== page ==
The “under-emoting” favoured by Mousoulis can resemble anti-acting or a brand of performance art; equally, it can feel as if the awkward mannerisms of Melbourne introverts have never been so precisely caught. Consequently, it’s not always easy to judge how far what looks like anomie should be understood as character specific. Still, Steve and Louise’s non-reaction to the fall of the Twin Towers, via a glimpsed news report, is surely an indicator of how rapidly they’ve come unmoored from ordinary emotional responses – and perhaps a moment of existential self-positioning, with shades less of Sartre than Camus. Nestled together on the couch, they stare at the screen with the blankness of junkies; then Louise abruptly switches off and they fall into an embrace, leaving it to us to decide if this is sheer indifference or a willed refusal to give weight to the nightmare they’ve left behind.

Spoilers follow. A third possibility is that violence in itself is an aphrodisiac, which seems to be the case a few scenes on, when Steve and Louise seal their bond by taking revenge on a couple of normies (the term fits, although it wouldn’t gain currency till years later, and the characters have no more to do with the Internet than they do with drugs). In the aftermath the film becomes a scaled-down version of a Hitchcock chase thriller, with the pair forced outdoors for an indefinite period and following separate trajectories on the outskirts of the city. Meanwhile some of our sympathy is reallocated to the mild-mannered police detectives (John King and Josie Scott) assigned to the case – another male-female duo, who by default suggest the parents otherwise absent from the film, even if the actors in question aren’t that much older than the leads.

The travelogue component of this stretch of the narrative is yet another aspect of Mousoulis’ curious realism, which in his own words “doesn’t refrain from giving time and space… to the most mundane and everyday settings the characters go through”.  Once again, the effect is paradoxical: over the course of Lovesick this mundanity becomes increasingly opaque, in parallel with our awareness of the impossibility of grasping the psychology of major and minor characters alike. This culminates in the lovers’ reunion in the Bourke Street Mall, where Mousoulis cuts away as if they’d at last entered a realm closed to intruders, while leaving us space to interpret this final epiphany as a brand of Christmas miracle.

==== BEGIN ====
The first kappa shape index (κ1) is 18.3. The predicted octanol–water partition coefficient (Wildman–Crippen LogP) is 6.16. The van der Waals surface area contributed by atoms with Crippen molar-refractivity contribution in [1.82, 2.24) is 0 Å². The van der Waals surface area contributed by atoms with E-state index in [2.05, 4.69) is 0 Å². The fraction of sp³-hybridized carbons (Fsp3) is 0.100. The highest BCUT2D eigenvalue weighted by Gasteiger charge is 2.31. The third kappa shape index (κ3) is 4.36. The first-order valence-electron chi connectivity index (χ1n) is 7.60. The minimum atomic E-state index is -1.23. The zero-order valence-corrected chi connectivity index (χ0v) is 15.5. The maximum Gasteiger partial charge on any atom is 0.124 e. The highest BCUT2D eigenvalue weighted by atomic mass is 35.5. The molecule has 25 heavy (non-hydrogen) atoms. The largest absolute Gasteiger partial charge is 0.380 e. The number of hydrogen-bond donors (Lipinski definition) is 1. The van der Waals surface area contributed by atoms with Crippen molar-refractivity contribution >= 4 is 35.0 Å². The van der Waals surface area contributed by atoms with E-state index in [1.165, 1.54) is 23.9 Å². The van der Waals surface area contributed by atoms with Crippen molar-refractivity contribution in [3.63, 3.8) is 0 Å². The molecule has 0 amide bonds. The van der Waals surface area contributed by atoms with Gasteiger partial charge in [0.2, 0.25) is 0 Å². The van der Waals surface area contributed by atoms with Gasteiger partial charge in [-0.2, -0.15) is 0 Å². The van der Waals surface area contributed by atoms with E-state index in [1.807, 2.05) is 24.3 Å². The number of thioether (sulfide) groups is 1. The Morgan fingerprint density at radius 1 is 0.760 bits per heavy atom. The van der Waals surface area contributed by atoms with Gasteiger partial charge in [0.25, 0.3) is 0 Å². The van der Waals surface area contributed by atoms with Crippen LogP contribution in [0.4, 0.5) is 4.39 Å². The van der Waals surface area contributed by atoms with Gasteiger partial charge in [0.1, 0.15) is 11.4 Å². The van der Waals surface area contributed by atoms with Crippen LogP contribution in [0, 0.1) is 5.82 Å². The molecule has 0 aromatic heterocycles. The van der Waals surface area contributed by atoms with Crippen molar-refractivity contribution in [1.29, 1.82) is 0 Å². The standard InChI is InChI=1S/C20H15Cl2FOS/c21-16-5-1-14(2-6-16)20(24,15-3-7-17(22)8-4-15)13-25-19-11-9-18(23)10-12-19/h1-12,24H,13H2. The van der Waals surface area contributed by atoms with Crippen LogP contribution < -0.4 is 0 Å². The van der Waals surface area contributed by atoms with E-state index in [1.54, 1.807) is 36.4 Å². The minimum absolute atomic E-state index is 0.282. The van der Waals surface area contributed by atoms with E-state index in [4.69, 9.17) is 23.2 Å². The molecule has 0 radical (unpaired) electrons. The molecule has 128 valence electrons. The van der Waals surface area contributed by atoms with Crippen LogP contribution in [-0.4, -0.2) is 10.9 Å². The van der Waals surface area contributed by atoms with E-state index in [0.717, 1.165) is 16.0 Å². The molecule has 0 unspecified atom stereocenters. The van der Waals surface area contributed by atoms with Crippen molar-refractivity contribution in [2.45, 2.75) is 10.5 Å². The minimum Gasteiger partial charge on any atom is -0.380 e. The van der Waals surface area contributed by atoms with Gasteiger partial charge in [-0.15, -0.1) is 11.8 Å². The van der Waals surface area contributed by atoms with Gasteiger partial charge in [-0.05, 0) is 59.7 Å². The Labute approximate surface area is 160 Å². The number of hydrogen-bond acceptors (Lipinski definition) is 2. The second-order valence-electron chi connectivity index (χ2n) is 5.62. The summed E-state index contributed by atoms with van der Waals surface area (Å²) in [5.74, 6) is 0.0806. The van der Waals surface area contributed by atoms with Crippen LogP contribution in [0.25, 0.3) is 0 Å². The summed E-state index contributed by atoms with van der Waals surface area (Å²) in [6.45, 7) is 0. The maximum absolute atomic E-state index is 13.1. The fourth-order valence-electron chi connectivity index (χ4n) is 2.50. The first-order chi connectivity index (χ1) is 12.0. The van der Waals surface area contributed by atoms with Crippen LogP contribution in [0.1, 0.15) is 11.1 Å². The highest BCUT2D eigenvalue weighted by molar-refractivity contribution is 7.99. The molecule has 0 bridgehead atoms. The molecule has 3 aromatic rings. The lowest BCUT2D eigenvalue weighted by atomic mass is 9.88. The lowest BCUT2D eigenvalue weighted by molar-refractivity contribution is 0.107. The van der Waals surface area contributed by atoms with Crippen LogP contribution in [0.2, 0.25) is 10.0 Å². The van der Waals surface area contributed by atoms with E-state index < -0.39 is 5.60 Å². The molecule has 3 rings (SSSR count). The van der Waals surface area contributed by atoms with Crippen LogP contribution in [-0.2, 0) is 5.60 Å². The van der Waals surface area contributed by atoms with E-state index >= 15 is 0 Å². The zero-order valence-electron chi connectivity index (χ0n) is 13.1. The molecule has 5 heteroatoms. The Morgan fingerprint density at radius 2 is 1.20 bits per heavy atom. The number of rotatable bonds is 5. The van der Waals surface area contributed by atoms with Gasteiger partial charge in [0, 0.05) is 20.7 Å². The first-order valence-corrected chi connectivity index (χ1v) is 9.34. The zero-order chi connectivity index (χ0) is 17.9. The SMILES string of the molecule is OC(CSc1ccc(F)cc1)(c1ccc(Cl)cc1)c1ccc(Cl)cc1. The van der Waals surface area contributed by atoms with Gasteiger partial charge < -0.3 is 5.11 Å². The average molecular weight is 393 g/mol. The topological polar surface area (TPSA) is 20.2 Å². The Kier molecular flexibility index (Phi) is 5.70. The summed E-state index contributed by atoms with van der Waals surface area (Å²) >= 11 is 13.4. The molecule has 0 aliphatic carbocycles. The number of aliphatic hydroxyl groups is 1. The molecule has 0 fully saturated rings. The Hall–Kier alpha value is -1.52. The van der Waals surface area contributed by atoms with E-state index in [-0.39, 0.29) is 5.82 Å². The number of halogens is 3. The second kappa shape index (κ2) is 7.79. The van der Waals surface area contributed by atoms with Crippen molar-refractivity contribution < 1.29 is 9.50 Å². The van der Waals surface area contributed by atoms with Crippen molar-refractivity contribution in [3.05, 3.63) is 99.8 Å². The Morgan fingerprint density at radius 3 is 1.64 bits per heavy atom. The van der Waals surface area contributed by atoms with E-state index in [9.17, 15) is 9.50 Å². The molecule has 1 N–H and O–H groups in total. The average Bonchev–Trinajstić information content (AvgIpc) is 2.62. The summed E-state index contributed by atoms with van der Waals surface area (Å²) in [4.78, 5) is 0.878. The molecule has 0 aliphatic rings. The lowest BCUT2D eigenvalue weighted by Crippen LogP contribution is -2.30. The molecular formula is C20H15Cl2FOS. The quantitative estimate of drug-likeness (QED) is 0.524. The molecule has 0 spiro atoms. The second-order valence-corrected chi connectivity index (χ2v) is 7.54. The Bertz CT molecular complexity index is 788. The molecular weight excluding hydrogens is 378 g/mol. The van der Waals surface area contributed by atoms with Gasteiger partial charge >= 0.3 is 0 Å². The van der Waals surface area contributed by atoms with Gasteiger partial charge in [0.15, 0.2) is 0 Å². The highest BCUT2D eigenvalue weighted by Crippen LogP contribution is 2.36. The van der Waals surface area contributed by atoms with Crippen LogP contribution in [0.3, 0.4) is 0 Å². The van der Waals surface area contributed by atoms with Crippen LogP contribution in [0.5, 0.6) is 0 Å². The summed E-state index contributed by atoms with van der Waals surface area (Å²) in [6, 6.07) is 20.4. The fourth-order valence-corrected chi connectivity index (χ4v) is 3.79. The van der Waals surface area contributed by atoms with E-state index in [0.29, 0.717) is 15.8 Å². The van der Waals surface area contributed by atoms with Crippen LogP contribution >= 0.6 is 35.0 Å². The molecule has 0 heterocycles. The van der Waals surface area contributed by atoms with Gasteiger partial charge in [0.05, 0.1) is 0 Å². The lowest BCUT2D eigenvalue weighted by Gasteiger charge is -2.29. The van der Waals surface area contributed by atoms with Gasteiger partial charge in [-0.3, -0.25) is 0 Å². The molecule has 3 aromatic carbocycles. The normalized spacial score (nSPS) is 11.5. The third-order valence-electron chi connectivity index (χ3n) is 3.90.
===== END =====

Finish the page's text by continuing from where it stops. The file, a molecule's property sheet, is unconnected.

Self-evidently, Lovesick is not a literally autobiographical film (unlike, say, Mousoulis’ 1997 My Blessings, an equally tricky proposition but for very different reasons). Yet it’s hard to avoid viewing it as some kind of reflection on its maker’s own trajectory, all the more so in hindsight. To date, it’s the last of his features to be shot on film, and the only one on Super 16 (he has emphasised the importance of the wider aspect ratio, which among other things brings home the protagonists’ isolation). As such, it occupies a pivot point in his career, distinct from the unavoidable technical roughness of his early Super 8 work and equally from the looser, more improvisatory approach of the later digital features. Had it screened at Rotterdam or other festivals where he submitted it, everything that followed might have been different – although, frankly, this is not a film by a director interested in reaching any audience at all except on his own, very specific terms.